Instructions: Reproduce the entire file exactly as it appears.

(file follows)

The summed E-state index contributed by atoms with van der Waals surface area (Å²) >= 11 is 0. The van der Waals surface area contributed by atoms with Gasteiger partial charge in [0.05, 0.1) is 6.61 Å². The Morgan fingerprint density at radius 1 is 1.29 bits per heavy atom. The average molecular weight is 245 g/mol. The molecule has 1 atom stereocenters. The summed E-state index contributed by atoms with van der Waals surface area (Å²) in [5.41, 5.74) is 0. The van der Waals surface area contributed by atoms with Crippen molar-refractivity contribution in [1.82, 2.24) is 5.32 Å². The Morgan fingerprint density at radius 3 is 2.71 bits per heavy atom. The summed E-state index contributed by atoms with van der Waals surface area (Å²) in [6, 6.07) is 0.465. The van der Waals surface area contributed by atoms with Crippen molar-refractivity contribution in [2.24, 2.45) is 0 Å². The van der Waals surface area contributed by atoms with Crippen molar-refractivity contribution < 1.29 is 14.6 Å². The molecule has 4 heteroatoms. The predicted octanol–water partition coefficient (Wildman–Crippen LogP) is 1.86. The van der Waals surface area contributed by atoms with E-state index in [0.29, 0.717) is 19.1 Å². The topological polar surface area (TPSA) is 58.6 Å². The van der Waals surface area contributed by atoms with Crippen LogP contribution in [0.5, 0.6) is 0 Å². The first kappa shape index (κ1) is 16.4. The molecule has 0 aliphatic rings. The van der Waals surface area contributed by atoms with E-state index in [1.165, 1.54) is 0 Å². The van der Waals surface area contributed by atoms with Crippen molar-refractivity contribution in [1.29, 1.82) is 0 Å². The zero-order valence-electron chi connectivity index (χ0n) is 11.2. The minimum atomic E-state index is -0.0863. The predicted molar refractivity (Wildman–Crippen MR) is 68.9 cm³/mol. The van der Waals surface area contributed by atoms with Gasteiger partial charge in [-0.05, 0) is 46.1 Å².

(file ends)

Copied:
The summed E-state index contributed by atoms with van der Waals surface area (Å²) >= 11 is 0. The van der Waals surface area contributed by atoms with Gasteiger partial charge in [0.05, 0.1) is 6.61 Å². The Morgan fingerprint density at radius 1 is 1.29 bits per heavy atom. The average molecular weight is 245 g/mol. The molecule has 1 atom stereocenters. The summed E-state index contributed by atoms with van der Waals surface area (Å²) in [5.41, 5.74) is 0. The van der Waals surface area contributed by atoms with Crippen molar-refractivity contribution in [1.82, 2.24) is 5.32 Å². The Morgan fingerprint density at radius 3 is 2.71 bits per heavy atom. The summed E-state index contributed by atoms with van der Waals surface area (Å²) in [6, 6.07) is 0.465. The van der Waals surface area contributed by atoms with Crippen molar-refractivity contribution in [2.24, 2.45) is 0 Å². The van der Waals surface area contributed by atoms with Crippen molar-refractivity contribution < 1.29 is 14.6 Å². The molecule has 4 heteroatoms. The predicted octanol–water partition coefficient (Wildman–Crippen LogP) is 1.86. The van der Waals surface area contributed by atoms with E-state index in [0.29, 0.717) is 19.1 Å². The topological polar surface area (TPSA) is 58.6 Å². The van der Waals surface area contributed by atoms with Crippen LogP contribution in [0.5, 0.6) is 0 Å². The first kappa shape index (κ1) is 16.4. The molecule has 0 aliphatic rings. The van der Waals surface area contributed by atoms with E-state index in [1.165, 1.54) is 0 Å². The van der Waals surface area contributed by atoms with Crippen molar-refractivity contribution in [1.29, 1.82) is 0 Å². The zero-order valence-electron chi connectivity index (χ0n) is 11.2. The minimum atomic E-state index is -0.0863. The predicted molar refractivity (Wildman–Crippen MR) is 68.9 cm³/mol. The van der Waals surface area contributed by atoms with Gasteiger partial charge in [-0.05, 0) is 46.1 Å².